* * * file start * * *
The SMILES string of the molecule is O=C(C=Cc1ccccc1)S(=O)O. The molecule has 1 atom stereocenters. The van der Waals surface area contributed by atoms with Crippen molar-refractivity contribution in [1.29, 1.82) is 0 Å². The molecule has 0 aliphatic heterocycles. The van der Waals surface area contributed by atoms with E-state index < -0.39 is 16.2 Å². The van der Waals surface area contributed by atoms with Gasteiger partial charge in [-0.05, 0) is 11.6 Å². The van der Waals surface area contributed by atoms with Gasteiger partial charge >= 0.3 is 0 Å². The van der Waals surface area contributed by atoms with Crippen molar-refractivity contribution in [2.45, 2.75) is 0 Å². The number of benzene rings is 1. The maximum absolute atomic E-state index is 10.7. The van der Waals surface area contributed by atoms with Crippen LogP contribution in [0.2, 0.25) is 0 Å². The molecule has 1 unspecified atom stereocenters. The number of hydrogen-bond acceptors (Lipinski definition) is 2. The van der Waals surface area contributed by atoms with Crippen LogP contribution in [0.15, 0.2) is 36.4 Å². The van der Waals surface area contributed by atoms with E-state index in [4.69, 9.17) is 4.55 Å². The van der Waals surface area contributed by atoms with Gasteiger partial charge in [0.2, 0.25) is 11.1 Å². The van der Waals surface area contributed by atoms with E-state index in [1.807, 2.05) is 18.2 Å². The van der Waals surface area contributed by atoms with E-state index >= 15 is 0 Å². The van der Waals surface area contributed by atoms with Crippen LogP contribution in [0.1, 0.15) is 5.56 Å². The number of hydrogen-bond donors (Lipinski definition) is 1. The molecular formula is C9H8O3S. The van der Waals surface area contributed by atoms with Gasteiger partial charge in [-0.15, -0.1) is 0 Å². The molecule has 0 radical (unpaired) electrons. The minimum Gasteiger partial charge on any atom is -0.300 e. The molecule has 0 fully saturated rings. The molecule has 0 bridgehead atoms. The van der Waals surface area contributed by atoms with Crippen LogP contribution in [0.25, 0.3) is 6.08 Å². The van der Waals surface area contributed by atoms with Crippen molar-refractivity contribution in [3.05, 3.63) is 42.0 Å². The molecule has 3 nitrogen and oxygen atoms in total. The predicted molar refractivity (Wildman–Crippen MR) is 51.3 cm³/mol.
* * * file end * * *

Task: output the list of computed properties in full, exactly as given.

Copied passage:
The SMILES string of the molecule is O=C(C=Cc1ccccc1)S(=O)O. The molecule has 1 atom stereocenters. The van der Waals surface area contributed by atoms with Crippen molar-refractivity contribution in [1.29, 1.82) is 0 Å². The molecule has 0 aliphatic heterocycles. The van der Waals surface area contributed by atoms with E-state index < -0.39 is 16.2 Å². The van der Waals surface area contributed by atoms with Gasteiger partial charge in [-0.05, 0) is 11.6 Å². The van der Waals surface area contributed by atoms with Gasteiger partial charge >= 0.3 is 0 Å². The van der Waals surface area contributed by atoms with Crippen molar-refractivity contribution in [2.45, 2.75) is 0 Å². The number of benzene rings is 1. The maximum absolute atomic E-state index is 10.7. The van der Waals surface area contributed by atoms with Crippen LogP contribution in [0.2, 0.25) is 0 Å². The molecule has 1 unspecified atom stereocenters. The number of hydrogen-bond acceptors (Lipinski definition) is 2. The van der Waals surface area contributed by atoms with Crippen LogP contribution in [0.15, 0.2) is 36.4 Å². The van der Waals surface area contributed by atoms with E-state index in [4.69, 9.17) is 4.55 Å². The van der Waals surface area contributed by atoms with Gasteiger partial charge in [0.2, 0.25) is 11.1 Å². The van der Waals surface area contributed by atoms with E-state index in [1.807, 2.05) is 18.2 Å². The van der Waals surface area contributed by atoms with E-state index >= 15 is 0 Å². The van der Waals surface area contributed by atoms with Crippen LogP contribution in [0.1, 0.15) is 5.56 Å². The number of hydrogen-bond donors (Lipinski definition) is 1. The molecular formula is C9H8O3S. The van der Waals surface area contributed by atoms with Gasteiger partial charge in [-0.15, -0.1) is 0 Å². The molecule has 0 radical (unpaired) electrons. The minimum Gasteiger partial charge on any atom is -0.300 e. The molecule has 0 fully saturated rings. The molecule has 0 bridgehead atoms. The van der Waals surface area contributed by atoms with Crippen LogP contribution in [0.25, 0.3) is 6.08 Å². The van der Waals surface area contributed by atoms with Crippen molar-refractivity contribution in [3.05, 3.63) is 42.0 Å². The molecule has 3 nitrogen and oxygen atoms in total. The predicted molar refractivity (Wildman–Crippen MR) is 51.3 cm³/mol.